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8 Responses to Does (or Did) Tense Matter?

  1. I agree with you that strong stories will sell, regardless of tense. I wrote my first novel in present tense, only to have an editor strongly suggest I switch to past. Fast forward to landing my agent… He suggested I revert to present. 🙂 I think going with our instinct is key; for me, that lends itself to a better story in many ways. Thanks for the thought-provoking post.

    • This sounds like stories I’ve heard from other writers. I find it interesting how much this topic seems to elicit strong opinions among writers, editors, and publishers (whereas readers don’t seem to care as much).

  2. Marc Schuster says:

    To a large extent, I would imagine that the preference of one tense over another is largely subjective. But as you point out, present tense does lend itself to a sense of immediacy and urgency, so I supposed it’s best to think of tense as yet another tool for writers to deploy — and to do so with at least some degree of care. The other thing that makes present to attractive to me is that saves me from having to decide how much distance exists between the action and the recounting of the action. If the story is told in present tense, they’re both (arguably) happening at once, but if it’s told in the past, the writer has to decide how far back in the past it happened and stick to that distance. (Then again, this aversion to such decisions is probably something I need to work on as a writer!)

    In any case, thanks for this thought-provoking post! (And clever title!)

    • Your last point is the one I think Pullman and Nye are making, and the one I find the most interesting. While I don’t agree with them that choosing the present tense is by default lazy, it does have the potential to flatten the narrative. I wonder how much of the flattening could be removed through reflective dialogue, sort of the reverse situation that Pullman talks about.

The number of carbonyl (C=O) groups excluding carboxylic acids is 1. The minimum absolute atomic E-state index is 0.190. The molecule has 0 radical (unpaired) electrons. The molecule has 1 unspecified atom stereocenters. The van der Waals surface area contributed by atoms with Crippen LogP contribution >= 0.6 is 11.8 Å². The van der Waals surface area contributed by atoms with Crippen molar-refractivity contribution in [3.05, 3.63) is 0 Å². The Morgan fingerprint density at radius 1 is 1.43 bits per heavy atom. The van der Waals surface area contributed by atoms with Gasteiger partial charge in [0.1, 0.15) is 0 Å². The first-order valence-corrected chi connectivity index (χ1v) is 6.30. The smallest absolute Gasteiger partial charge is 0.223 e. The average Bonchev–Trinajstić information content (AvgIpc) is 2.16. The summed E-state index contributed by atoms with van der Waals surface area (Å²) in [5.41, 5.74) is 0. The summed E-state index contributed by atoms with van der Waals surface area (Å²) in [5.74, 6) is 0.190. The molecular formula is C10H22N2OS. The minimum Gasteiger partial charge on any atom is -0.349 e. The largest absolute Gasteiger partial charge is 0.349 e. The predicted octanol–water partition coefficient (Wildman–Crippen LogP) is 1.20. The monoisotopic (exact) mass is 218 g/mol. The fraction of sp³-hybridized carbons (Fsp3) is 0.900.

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  4. Colum Paget says:

    # Your last point is the one I think
    # Pullman and Nye are making,

    If Pullman and Nye were making any real points about ‘use the appropriate tense at the appropriate time’ then they would have had something to say about all the stories that are written in past tense, despite taking place over short timelines. They never have or do. They only argue that people should use the ‘appropriate tense’ when people are using present tense, and in all those cases they are always arguing for past tense.

    I don’t deny there is some strength to some of the arguments, but they are using them to defend a larger position, just as politicians will pick up any argument they can to argue for a policy, and cast the argument away when it no longer suits their purpose.

    At the end of the day, writers should write what they want to in the way they want to. I don’t quite see why Mr Pullman in particular thinks he has the right to lecture Booker prize nominees on how they should write.


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  6. Pingback: Present Tense: Breathlessly Waiting to Read About What’s Already Happened « change it up editing